As singer Billy Joel once famously said, “The good old days weren’t always good.” Yet, when we seem to think about the best years of our lives, we tend to think of our past, and primarily in the years of our youth. Scientists have noted that this phenomenon is known as the reminiscence bump, and it’s caused many of us to think that America’s best years just happened to fall in our teenage years. It’s also quite disproportionate among Americans, and depends almost solely on your age.
Previous studies have asked people to name movies and songs that first came to mind, and found that most came from when the person was aged between 15 and 25 years old, no matter how old they currently were. We tend to remember things quite fondly during these years because these are the years when your brain is really starting to develop, and these first permanent memories can be a sort of a “building block” in terms of overall memory.
As you get older, you start to develop fewer new memories, with a large drop coming when you reach your 50s. Your memories gradually start to increase at around three years old, with the biggest bump coming in your teenage years until you turn 40 years old. During this span, scientists say that you retain “a disproportionate number of autobiographical memories” that might allow you to remember what you were wearing to a high school party, but not what your boss told you at work last week if you’re over 30.
“Such events received increased encoding and retention because they are involved in solving basic life issues, are more central to related networks of events and have their availability maintained through increased rehearsal,” the study said. The reminiscence bump “is heavily influenced by the cultural life script – that is, shared expectations about the order and timing of life events in an ordinary life course.”
For this reason, a new study asked Americans to recall when they thought America was at its “greatest,” spawned by Donald Trump’s presidential campaign slogan “Make America Great Again.” The answers spanned over 70 years, with younger participants saying that the greatest days of the United States came very recently. While age shouldn’t necessarily affect when the greatest events happen to you personally, the ones that happen between the ages of 15 to 25 tend to be the most fond in the memories.
In Maryanne Garry’s recent study, she asked 100 United States residents to name off events that they believe established the country’s identity. From the answers that were given, a list of the most common answers was produced. With the top 10 answers in hand, a new group of nearly 500 people were asked to give a particular year in which the United States was at its greatest. The years were then compared to the most common list of events, and under 40 percent of people picked a year that had one of the events from the list.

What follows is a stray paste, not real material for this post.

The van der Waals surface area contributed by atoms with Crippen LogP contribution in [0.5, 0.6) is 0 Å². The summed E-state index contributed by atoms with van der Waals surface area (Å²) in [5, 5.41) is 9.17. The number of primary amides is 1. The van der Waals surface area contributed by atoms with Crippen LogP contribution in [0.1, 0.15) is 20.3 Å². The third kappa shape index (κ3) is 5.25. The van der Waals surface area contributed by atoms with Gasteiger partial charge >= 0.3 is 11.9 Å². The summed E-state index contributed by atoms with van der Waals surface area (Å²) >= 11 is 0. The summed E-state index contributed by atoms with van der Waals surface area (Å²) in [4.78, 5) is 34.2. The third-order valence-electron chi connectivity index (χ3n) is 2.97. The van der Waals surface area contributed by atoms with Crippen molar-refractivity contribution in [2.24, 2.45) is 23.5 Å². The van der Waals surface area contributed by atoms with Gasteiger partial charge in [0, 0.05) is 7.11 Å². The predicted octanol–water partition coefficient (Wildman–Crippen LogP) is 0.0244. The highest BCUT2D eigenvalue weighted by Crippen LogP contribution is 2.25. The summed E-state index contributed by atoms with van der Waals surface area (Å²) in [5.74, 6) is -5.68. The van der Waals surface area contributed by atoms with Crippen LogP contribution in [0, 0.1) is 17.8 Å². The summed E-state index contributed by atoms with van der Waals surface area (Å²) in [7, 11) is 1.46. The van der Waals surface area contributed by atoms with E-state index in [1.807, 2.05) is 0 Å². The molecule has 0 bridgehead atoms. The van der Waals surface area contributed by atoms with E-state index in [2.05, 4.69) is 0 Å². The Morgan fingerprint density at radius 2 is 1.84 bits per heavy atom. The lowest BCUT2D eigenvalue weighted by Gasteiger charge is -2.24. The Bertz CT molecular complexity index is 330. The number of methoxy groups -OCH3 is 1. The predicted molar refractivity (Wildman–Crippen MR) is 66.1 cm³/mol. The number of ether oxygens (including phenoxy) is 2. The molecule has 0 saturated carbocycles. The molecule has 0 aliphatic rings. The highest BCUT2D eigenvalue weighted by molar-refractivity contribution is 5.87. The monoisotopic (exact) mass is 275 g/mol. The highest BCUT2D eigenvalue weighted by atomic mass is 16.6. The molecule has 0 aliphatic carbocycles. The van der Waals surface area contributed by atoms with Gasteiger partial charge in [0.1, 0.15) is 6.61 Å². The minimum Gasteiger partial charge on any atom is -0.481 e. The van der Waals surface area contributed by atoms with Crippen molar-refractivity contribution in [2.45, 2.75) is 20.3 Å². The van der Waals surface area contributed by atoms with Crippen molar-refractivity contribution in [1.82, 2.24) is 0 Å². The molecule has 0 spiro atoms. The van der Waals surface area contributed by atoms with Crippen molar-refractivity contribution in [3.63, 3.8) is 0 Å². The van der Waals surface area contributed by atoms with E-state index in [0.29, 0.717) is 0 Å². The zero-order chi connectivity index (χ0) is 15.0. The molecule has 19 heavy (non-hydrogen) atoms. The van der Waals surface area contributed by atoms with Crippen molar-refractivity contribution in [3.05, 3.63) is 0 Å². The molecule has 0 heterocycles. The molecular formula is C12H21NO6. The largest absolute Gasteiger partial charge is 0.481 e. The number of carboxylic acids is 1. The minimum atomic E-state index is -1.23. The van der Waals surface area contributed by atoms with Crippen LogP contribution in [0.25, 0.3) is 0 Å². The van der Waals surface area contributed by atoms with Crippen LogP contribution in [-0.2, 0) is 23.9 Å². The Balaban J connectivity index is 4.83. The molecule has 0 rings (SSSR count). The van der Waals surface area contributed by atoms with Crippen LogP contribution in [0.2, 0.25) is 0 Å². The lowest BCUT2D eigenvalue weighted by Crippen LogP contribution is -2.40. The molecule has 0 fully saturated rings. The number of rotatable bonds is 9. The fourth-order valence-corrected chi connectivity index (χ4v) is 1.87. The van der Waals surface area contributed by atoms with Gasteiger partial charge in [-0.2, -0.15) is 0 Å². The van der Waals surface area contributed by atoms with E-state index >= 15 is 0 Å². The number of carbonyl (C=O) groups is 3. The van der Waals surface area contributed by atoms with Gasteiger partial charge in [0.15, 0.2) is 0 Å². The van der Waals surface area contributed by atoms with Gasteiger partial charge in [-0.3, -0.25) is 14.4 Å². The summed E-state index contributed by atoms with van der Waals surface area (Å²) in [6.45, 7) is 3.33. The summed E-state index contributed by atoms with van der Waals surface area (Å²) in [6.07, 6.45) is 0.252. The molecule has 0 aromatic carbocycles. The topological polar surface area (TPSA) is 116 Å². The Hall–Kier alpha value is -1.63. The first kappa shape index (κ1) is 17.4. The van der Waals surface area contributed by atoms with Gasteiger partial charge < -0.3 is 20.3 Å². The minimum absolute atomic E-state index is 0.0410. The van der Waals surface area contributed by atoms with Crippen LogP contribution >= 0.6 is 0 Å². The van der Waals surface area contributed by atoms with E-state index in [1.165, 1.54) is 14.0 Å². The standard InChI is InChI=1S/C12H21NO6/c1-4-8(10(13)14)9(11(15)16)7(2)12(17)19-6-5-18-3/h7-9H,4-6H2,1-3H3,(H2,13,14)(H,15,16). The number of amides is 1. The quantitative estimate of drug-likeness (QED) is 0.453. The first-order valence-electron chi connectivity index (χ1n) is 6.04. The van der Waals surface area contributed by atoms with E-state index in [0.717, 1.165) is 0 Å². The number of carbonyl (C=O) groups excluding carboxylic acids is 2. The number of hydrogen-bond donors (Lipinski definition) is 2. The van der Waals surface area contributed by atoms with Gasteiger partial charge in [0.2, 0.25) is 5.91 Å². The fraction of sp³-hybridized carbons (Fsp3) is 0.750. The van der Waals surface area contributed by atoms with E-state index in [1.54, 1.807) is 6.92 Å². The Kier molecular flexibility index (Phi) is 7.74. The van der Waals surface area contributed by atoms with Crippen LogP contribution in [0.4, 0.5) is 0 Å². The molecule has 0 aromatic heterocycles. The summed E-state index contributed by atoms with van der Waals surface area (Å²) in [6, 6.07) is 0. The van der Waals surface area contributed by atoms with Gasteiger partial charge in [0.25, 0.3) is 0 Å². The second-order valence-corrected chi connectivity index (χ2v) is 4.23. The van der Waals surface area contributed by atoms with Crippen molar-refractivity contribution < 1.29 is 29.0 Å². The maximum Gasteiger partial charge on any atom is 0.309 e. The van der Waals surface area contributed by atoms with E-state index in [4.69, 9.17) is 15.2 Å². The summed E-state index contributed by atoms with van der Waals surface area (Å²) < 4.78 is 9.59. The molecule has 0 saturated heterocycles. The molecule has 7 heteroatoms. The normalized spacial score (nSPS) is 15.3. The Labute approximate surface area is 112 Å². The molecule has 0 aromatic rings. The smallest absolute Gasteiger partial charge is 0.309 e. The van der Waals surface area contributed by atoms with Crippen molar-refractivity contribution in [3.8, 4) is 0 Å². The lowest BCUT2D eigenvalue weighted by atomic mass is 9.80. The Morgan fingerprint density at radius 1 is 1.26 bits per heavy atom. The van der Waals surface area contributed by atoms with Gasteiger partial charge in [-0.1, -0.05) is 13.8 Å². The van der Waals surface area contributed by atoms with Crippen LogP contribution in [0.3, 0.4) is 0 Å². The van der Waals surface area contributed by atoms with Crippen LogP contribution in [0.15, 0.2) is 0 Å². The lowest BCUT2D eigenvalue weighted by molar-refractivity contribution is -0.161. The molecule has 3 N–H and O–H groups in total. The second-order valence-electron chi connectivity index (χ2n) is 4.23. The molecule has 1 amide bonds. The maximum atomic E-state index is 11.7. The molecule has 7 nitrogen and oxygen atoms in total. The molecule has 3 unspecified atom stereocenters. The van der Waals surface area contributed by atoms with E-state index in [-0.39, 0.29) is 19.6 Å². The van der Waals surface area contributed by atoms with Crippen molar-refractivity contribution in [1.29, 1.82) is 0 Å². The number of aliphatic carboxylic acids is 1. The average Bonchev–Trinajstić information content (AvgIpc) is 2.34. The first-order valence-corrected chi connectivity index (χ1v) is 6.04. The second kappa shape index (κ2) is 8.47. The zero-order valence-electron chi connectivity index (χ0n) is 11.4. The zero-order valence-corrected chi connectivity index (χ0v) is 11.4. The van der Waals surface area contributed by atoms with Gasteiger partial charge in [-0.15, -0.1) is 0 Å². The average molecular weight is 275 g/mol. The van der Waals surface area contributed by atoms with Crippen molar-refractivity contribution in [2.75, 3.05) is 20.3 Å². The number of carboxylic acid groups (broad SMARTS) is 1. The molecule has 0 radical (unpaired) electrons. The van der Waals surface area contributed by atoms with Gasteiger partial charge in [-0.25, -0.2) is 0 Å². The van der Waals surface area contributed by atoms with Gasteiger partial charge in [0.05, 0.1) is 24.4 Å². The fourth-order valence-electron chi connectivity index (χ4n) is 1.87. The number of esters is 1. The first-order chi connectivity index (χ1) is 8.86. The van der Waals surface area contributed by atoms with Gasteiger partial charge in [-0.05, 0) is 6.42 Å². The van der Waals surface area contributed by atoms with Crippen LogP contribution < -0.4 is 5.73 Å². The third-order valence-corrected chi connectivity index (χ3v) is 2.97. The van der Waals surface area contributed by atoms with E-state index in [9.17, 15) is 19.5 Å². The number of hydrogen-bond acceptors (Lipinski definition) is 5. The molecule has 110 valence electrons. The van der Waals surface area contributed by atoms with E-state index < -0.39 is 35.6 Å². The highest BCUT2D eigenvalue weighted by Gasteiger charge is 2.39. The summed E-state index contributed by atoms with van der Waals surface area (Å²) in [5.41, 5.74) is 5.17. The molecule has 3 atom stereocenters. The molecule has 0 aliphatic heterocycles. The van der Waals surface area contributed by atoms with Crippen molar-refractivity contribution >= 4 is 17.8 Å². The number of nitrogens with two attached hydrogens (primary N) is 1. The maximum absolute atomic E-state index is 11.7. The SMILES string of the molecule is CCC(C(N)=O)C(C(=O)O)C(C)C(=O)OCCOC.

A majority of the people in the study picked a year that happened to be from their youth, with around 60 percent of people choosing a year that happened before they turned 20 years old. Only a handful of people chose a year that happened a century before their birth, and those over 30 years old rarely picked a year that happened after their 30th birthday. Garry said that people tend to think that “I have a vast soup of experiences in my life – how do I wade through to try and find the most important ones?”
She also says that terms such as “Make America Great Again” have a lot of support because they can be very vague. There isn’t a specific time that people can agree that the country was “great,” but many tend to think that greatness was in the past, rather than the future. “They’re really effective messages” Garry said. “We think we are on the same page, but we are actually on separate pages.”
So whether you think the United States was at its greatest during the end of World War II or when Barack Obama was elected president, it could really depend on your age. Because of the events that happen to us that we hold as culturally relevant such as graduation or getting married, these tend to happen before you turn 30 years old. Reaching the goals almost certainly coincides with major events that happen in the United States, which is why you remember those most vividly and might have a different perception than someone that’s older or younger.